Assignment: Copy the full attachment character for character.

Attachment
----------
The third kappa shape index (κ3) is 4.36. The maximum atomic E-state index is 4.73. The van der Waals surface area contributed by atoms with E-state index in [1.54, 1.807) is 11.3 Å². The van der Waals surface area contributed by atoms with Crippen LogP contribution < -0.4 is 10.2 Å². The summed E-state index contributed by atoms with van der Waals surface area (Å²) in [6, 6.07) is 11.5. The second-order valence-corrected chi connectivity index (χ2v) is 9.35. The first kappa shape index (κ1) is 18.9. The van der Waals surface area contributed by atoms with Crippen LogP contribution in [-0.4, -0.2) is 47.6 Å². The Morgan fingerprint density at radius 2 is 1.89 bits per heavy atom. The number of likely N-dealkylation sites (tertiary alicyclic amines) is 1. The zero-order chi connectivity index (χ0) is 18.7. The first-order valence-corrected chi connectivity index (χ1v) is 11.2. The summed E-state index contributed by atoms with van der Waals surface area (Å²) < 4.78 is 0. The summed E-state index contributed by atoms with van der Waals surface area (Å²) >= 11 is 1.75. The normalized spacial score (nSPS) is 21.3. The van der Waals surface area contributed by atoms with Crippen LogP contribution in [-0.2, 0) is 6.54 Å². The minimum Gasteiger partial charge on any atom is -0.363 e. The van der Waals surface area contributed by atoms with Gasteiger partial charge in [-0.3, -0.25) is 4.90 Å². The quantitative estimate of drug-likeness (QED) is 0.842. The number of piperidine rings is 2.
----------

The third kappa shape index (κ3) is 4.36. The maximum atomic E-state index is 4.73. The van der Waals surface area contributed by atoms with E-state index in [1.54, 1.807) is 11.3 Å². The van der Waals surface area contributed by atoms with Crippen LogP contribution < -0.4 is 10.2 Å². The summed E-state index contributed by atoms with van der Waals surface area (Å²) in [6, 6.07) is 11.5. The second-order valence-corrected chi connectivity index (χ2v) is 9.35. The first kappa shape index (κ1) is 18.9. The van der Waals surface area contributed by atoms with Crippen LogP contribution in [-0.4, -0.2) is 47.6 Å². The Morgan fingerprint density at radius 2 is 1.89 bits per heavy atom. The number of likely N-dealkylation sites (tertiary alicyclic amines) is 1. The zero-order chi connectivity index (χ0) is 18.7. The first-order valence-corrected chi connectivity index (χ1v) is 11.2. The summed E-state index contributed by atoms with van der Waals surface area (Å²) < 4.78 is 0. The summed E-state index contributed by atoms with van der Waals surface area (Å²) >= 11 is 1.75. The normalized spacial score (nSPS) is 21.3. The van der Waals surface area contributed by atoms with Crippen LogP contribution in [-0.2, 0) is 6.54 Å². The minimum Gasteiger partial charge on any atom is -0.363 e. The van der Waals surface area contributed by atoms with Gasteiger partial charge in [-0.3, -0.25) is 4.90 Å². The quantitative estimate of drug-likeness (QED) is 0.842. The number of piperidine rings is 2.